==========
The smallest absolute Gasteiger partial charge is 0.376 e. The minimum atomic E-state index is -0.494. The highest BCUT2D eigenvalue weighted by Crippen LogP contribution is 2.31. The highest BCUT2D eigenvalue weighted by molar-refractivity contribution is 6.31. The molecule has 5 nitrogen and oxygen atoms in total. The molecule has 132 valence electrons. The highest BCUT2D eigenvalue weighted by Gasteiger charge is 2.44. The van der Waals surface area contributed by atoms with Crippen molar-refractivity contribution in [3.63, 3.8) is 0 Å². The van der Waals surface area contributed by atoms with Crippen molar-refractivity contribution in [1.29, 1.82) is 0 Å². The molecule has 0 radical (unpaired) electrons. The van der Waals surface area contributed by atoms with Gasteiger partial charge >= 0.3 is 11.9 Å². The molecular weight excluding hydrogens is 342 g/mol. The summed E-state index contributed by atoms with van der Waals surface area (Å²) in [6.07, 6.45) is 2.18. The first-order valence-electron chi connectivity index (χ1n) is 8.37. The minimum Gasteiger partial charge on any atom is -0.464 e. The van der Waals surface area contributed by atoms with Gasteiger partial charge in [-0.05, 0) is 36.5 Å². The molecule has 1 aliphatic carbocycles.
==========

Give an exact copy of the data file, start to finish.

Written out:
The smallest absolute Gasteiger partial charge is 0.376 e. The minimum atomic E-state index is -0.494. The highest BCUT2D eigenvalue weighted by Crippen LogP contribution is 2.31. The highest BCUT2D eigenvalue weighted by molar-refractivity contribution is 6.31. The molecule has 5 nitrogen and oxygen atoms in total. The molecule has 132 valence electrons. The highest BCUT2D eigenvalue weighted by Gasteiger charge is 2.44. The van der Waals surface area contributed by atoms with Crippen molar-refractivity contribution in [3.63, 3.8) is 0 Å². The van der Waals surface area contributed by atoms with Crippen molar-refractivity contribution in [1.29, 1.82) is 0 Å². The molecule has 0 radical (unpaired) electrons. The van der Waals surface area contributed by atoms with Gasteiger partial charge >= 0.3 is 11.9 Å². The molecular weight excluding hydrogens is 342 g/mol. The summed E-state index contributed by atoms with van der Waals surface area (Å²) in [6.07, 6.45) is 2.18. The first-order valence-electron chi connectivity index (χ1n) is 8.37. The minimum Gasteiger partial charge on any atom is -0.464 e. The van der Waals surface area contributed by atoms with Gasteiger partial charge in [-0.05, 0) is 36.5 Å². The molecule has 1 aliphatic carbocycles.